SACRAMENTO, Calif. Northern California salmon anglers will have their first saltwater fishery in three years as Chinook season is set to open south of Horse Mountain on April 3.
In a surprising regulatory "non-event" in early March, both the Pacific Fisheries Management Council and California Department of Fish & Game chose not to cancel a previously scheduled April 3-30 Chinook season.
The PFMC instead released its three options for the 2010 salmon season ranging from a full season in Fort Bragg, San Francisco and Monterey to a complete coast-wide closure and left any potential regulatory changes for the federal agency's annual mid-April season-setting meetings in Portland, Ore.
Come April 3, anglers will be running out of Monterey, San Francisco, Fort Bragg and Shelter Cove, fishing on runs headed back to the Sacramento River system, the Klamath River and various rivers in southern Oregon.
"I'm just praying that everybody is slammed with fish," said DFG senior biologist Melodie Palmer-Zwahlen, a member of the PFMC salmon technical advisory team. "I'm happy that it's open in April, so we'll know from Shelter Cove to Avila what's happening where, and it'll give us a good indication of what's going on out there. We'll be out in force monitoring on April 3, and I really hope we see some fish."
The PFMC cited a higher expected abundance of fall-run Chinook on the Sacramento River as the primary reason for the April saltwater season. The 2010 Sacramento Index of ocean abundance calls for 245,500 fall Chinook to return to northern California's largest river system, a projection that, according to the PFMC, should provide both adequate spawning escapement of 122,000 adults, and enough surplus Chinook for an April sport season.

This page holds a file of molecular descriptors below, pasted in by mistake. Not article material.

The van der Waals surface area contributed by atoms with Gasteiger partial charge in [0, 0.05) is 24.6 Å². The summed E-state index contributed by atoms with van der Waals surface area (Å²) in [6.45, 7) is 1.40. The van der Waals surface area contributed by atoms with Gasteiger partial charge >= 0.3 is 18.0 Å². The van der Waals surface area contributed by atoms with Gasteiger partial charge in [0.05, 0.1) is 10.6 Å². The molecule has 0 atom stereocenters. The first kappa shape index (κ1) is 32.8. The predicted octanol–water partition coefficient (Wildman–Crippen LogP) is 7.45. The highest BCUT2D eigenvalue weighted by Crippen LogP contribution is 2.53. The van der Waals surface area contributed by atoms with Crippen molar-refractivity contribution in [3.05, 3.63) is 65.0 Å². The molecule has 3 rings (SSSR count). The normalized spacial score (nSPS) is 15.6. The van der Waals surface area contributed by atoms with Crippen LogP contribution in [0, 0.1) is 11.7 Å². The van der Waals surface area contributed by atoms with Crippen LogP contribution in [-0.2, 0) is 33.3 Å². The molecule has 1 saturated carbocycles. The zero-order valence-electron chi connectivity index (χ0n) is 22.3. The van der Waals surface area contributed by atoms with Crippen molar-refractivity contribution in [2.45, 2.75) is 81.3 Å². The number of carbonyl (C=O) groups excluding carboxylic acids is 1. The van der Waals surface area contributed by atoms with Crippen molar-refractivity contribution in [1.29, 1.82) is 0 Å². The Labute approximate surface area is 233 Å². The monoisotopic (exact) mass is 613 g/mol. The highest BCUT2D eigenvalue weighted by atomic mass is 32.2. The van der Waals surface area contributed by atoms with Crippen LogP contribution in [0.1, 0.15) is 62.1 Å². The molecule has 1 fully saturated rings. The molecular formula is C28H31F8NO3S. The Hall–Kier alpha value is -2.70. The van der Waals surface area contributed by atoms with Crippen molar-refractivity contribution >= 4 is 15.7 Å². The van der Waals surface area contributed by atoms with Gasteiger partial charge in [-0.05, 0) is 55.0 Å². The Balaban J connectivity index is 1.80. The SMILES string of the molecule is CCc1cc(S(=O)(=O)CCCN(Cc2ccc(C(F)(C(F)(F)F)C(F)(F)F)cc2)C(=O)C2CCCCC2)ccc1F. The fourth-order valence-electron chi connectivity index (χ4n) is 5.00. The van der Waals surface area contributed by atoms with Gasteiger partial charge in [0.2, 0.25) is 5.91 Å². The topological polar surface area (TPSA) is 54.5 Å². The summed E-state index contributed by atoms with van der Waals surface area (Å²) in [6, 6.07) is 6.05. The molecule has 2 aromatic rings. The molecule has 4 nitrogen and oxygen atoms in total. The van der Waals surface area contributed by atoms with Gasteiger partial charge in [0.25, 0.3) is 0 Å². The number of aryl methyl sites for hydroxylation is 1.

"We're getting good reports back from commercial boats out of Moss Landing that there's some salmon around, and some big ones, too," said Capt. Tom Dolan at Monterey Bay Charters. "Two years ago we were hooking incidental salmon while we were in shallow water fishing for halibut, which means there were a lot of fish.
"The volume of sardines last year was bigger than I've ever seen, too, so we're pretty optimistic. We're not seeing any problems out on the ocean; on the contrary, we're seeing tremendous amounts of bait."
As anglers gear up for the opener, though, many observers are cautioning against the all-to-possible reality of an over-forecast of the Sacramento run, which historically served as one of the foundations of California and Oregon offshore sport and commercial fisheries that accounted for 800,000 fish a year from 2000 to 2005.
The Sacramento was forecast for 122,100 adult Chinook in 2009 and saw a return of only 39,800. It was similarly misforecast in 2007, when Sacramento fall Chinook projections called for 265,000 fish and only 87,900 returned.
"You can get rid of all the numbers and look at one thing: we had 39,800 fish show up on the Sacramento River last year, and now they're saying we'll have a quarter million this year," said Bill Divens of Salmon King Lodge. "You don't get exponential improvements of a run like that.
"The best we ever had was in 2004-05, when it improved by a factor of 2.2, but even that was an absolute aberration. How could anybody with a straight face say we'll have a quarter million?"
The Sacramento saw over 755,000 adults return in 2002, and then experienced a historic crash to just over 66,000 fish by 2008.
The PFMC will meet April 9-15 to set fishing seasons for salmon in California, Oregon and Washington.
Editor's note: Based in North Puget Sound and operating from Alaska to Baja, Joel Shangle has been a news junkie on the West Coast saltwater scene since the 1990s, first as editor of California Fishing & Hunting News' and now as editor of California Sportsman, which hits newsstands in October. He's the host of Northwest Wild Country, a popular fishing and hunting radio show airing throughout western Washington, and has the deepest source list this side of the Library of Congress. In other words: if you're catching fish on the West Coast, just try to get away from him.